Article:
| 1999© by Butch Walker
The Bible is its own best teacher. The Bible however is not arranged like an encyclopedia. You
cannot go to chapter 1 and read everything about God and go to chapter 2 to read everything about
Jesus, etc. Remember when reading the Bible the verses and chapter breaks are placed in the
scriptures by man. It is better to read by paragraph, these too are man-made but they do conform
better to the original language than verses. Some ground rules need to be set up first:
Now with those in mind, let's lay out the way to read the Bible to let it build on itself:
- Pray first before opening God's word. Ask for guidance and to be able to accept what is written
and to be able to apply His will to your life.
- Never, never read the Bible trying to proof your belief on any subject. It is only human nature
to take ideas out of context.
- When you are reading and come across something that does not make sense, reread the paragraph or
chapter again. If you still do not understand, write down the problem area and continue onward.
You may discover the answers later in your reading.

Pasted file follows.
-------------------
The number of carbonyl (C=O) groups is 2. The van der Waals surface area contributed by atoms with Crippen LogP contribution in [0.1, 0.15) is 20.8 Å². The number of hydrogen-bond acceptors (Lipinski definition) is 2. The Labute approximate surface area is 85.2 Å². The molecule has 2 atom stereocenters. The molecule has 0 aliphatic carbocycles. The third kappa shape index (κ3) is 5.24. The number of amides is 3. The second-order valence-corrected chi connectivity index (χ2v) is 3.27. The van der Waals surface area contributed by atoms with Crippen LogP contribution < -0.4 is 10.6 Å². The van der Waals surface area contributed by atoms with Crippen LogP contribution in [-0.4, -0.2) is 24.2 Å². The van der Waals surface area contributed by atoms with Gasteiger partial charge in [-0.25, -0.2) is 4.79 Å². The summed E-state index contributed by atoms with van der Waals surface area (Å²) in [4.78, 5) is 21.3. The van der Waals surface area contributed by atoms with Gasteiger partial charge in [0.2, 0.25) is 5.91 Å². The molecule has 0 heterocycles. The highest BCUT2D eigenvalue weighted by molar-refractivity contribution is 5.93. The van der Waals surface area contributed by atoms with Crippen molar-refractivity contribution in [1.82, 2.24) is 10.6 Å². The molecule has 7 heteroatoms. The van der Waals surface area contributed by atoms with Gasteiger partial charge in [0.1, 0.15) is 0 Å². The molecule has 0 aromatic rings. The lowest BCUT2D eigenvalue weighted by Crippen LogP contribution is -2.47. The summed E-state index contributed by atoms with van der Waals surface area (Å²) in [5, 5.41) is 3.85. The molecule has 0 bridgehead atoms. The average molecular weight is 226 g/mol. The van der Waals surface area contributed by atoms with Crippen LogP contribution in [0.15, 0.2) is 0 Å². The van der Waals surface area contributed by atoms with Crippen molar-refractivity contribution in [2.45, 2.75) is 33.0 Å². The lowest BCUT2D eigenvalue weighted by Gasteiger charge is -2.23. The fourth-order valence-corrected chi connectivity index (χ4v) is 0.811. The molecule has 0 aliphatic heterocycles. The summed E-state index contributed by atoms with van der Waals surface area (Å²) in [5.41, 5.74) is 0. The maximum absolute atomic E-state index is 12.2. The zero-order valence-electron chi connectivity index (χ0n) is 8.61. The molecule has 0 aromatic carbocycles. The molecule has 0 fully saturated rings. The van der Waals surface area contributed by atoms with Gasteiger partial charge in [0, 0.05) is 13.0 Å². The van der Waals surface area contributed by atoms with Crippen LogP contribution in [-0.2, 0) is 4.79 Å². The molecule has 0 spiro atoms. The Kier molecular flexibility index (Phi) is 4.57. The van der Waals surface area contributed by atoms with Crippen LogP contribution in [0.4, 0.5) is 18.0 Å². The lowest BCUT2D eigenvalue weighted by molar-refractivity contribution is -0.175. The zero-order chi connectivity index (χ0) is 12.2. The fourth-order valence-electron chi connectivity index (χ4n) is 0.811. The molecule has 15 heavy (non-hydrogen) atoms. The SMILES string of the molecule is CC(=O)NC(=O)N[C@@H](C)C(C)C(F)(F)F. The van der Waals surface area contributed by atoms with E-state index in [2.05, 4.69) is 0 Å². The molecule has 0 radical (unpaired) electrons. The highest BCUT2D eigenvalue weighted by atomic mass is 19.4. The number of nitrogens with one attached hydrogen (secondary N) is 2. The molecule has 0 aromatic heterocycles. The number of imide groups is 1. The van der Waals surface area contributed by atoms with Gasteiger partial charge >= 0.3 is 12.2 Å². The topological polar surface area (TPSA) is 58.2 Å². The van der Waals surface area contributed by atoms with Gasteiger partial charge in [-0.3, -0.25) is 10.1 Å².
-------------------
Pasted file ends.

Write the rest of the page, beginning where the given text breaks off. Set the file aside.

- Do not read large amounts of the Bible in one setting. Take breaks often. Or stay with about
4-6 chapters a day.
- Start with the New Testament, people who start with the Old Testament almost never read the Bible
all the way through. The New Testament is what is binding on us today not the Old. We need to
follow God's will for us today not what was intended for the Jews.
- Forget everything you have ever heard about Jesus, God and the Bible before you start reading the
Bible. Don't take what you want it to say with you first.
Your voyage through God's Word will take about 5 weeks. It will be the best traveling you can
ever take. You will laugh and you will cry. It has everything that makes a very good book,
and lots more. It can teach you the most important things for this life and the one to come.
- Read "Mark." (It is written in chronological order.)
- Read "Matthew." (It goes into better detail of some events and adds more about Jesus.)
- Read "John." (It contains a lot of the life of Jesus not before read, especially his last two weeks before the crucifixion.)
- Read "Luke" then "Acts." (Both written by Apostle Paul's traveling companion Luke. Acts is a continuation of Luke. It describes the early church and contains the examples of New Testament conversions.)
- Read "Galations." (It deals with the reasons why we do not follow the Old Testament Laws in a more simplified way than does Romans or Hebrews.)
- Then read the rest of the New Testament starting at Romans and going to Revelation.
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